1982
Brazilians Vote in Nail-Biter Election
International

Brazilians Vote in Nail-Biter Election

Brazilians voted Sunday in the most unpredictable presidential election in decades and the first since the end of an economic boom underpinning the leftist Workers' Party's 12-year rule.
As President Dilma Rousseff seeks a second term, voters are weighing whether the socioeconomic gains of the last decade are enough to reject the candidacies of a popular environmentalist and a pro-business social democrat, who both promise to jumpstart the economy after four years of lackluster growth.
Polls showed Rousseff as the front runner in a race that is likely to go to a runoff on Oct. 26, following one of the most competitive campaigns since Brazil returned to democracy in 1985. The death of one candidate, the unexpected surge of another, and bitter marketing by Rousseff to claw back into the lead have contributed to a nail-biter election as uncertain as the course of the country itself, according to Reuters.

“It really is too close to call,” said Rafael Cortez, a political analyst with Tendencias, a consultancy in Sao Paulo. “Volatility and frustration favor opposition candidates, but you don’t really have a crisis to topple the government, either.”
Rousseff’s main rivals are Marina Silva, a hero of the global conservation movement and ruling party defector now with the Brazilian Socialist Party, and Aecio Neves, a senator and former state governor from the centrist party that laid the groundwork for Brazil’s economic boom last decade.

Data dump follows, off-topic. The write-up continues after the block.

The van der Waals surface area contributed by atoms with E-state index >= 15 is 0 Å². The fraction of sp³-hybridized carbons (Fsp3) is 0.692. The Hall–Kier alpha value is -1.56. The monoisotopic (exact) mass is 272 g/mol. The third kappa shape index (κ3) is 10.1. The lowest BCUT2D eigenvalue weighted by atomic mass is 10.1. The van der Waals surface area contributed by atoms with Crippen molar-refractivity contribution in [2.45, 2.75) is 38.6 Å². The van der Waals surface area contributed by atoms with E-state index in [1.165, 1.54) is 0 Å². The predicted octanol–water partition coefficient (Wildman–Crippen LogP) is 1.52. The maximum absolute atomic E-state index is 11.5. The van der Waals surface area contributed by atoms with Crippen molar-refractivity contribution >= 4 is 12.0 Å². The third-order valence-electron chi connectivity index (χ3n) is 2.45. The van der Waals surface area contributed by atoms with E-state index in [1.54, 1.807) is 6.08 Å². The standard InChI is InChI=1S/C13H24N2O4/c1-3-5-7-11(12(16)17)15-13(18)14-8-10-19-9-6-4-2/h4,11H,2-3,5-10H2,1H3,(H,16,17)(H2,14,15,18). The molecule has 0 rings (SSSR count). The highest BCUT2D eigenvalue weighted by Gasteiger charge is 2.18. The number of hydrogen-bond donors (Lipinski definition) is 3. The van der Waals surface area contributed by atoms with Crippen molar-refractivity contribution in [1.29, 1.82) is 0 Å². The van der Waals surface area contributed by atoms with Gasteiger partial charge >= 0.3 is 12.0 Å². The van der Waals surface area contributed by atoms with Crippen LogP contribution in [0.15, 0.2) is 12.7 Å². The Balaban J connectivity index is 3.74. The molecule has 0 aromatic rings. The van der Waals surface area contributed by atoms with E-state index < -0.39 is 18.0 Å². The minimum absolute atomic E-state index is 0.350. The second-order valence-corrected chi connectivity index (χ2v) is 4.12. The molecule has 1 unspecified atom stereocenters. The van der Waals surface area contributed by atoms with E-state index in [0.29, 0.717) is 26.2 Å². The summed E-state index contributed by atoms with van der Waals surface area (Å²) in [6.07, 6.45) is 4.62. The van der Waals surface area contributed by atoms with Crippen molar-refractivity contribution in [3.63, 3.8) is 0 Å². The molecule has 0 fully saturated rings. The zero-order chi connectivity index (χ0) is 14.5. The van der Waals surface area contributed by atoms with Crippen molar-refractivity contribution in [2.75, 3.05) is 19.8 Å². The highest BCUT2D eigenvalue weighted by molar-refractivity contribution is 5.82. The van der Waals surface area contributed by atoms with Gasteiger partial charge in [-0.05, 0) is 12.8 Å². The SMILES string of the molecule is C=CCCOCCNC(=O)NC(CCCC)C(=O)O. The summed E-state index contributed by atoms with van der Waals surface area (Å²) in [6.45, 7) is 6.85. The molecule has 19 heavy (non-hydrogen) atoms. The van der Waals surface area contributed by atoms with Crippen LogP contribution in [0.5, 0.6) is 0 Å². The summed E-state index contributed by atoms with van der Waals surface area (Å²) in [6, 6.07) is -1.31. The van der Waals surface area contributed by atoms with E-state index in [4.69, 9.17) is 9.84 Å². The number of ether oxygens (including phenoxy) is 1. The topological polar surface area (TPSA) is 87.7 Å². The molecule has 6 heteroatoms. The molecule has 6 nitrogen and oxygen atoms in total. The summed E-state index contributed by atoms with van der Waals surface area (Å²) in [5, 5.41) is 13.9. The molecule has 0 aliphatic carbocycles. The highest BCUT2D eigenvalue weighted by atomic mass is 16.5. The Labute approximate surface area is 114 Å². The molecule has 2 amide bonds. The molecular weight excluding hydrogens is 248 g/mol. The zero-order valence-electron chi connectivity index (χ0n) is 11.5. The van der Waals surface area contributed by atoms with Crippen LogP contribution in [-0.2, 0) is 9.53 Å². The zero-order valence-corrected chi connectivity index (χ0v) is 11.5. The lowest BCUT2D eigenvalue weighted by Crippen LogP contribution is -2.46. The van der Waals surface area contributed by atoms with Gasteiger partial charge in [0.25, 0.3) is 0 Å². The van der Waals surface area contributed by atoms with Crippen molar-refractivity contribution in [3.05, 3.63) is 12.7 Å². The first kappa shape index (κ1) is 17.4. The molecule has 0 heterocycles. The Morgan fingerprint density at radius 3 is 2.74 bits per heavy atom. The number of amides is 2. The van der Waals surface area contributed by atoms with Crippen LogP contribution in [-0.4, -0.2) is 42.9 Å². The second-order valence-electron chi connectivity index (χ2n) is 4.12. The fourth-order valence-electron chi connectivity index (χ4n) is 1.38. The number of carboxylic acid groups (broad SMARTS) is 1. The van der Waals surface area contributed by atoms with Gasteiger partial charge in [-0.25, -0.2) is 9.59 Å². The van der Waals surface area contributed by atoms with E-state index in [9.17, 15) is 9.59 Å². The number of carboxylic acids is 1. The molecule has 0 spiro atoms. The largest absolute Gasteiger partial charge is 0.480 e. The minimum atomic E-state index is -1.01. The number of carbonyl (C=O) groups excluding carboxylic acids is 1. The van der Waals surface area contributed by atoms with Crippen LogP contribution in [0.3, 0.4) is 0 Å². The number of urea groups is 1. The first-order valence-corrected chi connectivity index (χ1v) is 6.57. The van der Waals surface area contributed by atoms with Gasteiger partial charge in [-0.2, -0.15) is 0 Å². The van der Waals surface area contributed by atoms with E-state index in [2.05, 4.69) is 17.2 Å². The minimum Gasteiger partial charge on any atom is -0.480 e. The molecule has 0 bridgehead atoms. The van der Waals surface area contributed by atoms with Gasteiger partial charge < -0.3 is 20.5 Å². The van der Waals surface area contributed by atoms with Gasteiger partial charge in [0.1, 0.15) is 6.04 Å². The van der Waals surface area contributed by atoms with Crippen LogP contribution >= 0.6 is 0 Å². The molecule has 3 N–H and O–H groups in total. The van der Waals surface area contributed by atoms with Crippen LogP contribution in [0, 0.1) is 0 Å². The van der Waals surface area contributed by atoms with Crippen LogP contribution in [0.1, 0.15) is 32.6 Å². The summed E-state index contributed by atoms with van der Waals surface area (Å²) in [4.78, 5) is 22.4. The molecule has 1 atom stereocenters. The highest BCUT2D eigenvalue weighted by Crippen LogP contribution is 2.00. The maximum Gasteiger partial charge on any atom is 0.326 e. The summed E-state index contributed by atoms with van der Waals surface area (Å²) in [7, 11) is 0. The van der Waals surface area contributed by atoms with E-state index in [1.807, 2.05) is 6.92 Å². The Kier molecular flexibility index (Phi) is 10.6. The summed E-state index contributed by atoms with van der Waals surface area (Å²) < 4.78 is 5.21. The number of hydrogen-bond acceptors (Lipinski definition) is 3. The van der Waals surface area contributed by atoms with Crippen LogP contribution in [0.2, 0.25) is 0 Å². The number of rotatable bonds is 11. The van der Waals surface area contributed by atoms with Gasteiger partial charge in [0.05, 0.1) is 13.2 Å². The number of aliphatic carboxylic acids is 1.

The two opposition candidates, in a last-minute sprint for runner-up, both vow to return to the market-friendly economic policies that critics say Rousseff abandoned, especially strict budget and inflation targets. They also promise to stop meddling with the big, state-runbanks and companies that have been subject to political intervention and corruption scandals in recent years.
“It’s shameful what has happened to our public companies,” Neves complained Thursday night during the final televised debate among the candidates, citing a multi-million dollar kickback scandal now roiling state-run energy company Petroleo Brasileiro SA, or Petrobras.
After trailing Silva for most of the campaign, Neves may have built up enough momentum to advance to a runoff against Rousseff. Three polls on Saturday showed Neves slightly ahead of Silva.

 

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